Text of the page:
You can’t believe everything you read – especially online.
It’s one learning we’ve come away with after hearing plenty of stories of history buffs being misled or finding their research being appropriated by others without credit.
Moreover, many felt that their willingness to help often went unappreciated. To paraphrase one interviewee, “I’m not answering any more questions unless someone says, ‘thank you.’”
When it comes to describing the problems of trust and collaboration, just about everyone we talked with cited Wikipedia as the poster-child for the problems online.
What’s interesting is that although many people immediately object to the idea of collaborating or sharing their research with others, that’s what they’re doing all the time.
There is also a reluctance, at least when asked, for people to see themselves as experts in anything. This is not unusual. In studies we’ve done, most people will say they are an “intermediate” even if they’ve been doing research for decades. It’s a modesty peppered with a dash of pragmatism – if you don’t proclaim to be an expert, you won’t be a lightening rod for criticism.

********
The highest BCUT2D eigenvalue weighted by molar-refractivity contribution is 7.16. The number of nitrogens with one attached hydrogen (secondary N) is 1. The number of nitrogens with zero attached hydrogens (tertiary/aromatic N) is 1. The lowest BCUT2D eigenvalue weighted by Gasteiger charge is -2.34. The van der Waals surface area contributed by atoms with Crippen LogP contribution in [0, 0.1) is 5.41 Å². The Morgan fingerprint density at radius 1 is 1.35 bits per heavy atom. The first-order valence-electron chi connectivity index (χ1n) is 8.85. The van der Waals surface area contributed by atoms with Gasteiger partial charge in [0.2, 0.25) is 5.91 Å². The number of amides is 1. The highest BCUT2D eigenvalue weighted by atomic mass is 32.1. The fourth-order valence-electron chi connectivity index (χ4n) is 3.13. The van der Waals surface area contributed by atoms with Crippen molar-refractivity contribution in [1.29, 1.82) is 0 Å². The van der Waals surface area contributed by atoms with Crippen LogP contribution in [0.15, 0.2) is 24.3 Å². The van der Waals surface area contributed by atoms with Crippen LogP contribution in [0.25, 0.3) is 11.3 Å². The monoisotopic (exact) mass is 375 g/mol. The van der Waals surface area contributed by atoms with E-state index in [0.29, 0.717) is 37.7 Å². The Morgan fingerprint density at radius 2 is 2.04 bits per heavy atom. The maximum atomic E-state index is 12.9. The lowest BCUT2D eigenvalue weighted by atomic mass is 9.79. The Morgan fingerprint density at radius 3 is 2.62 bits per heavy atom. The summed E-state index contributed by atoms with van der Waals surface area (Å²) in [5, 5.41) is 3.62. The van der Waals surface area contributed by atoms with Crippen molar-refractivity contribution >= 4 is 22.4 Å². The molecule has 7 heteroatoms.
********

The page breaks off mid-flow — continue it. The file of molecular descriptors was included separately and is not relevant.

But it’s more useful to see the web as media where you publish first and edit later. This is a hard paradigm to swallow for historians who, more than most, sweat the details of their research, sometimes toiling away for years before publishing.
The web turns the traditional research model upside-down and, for those willing to participate, provides a much more powerful way to discover and share.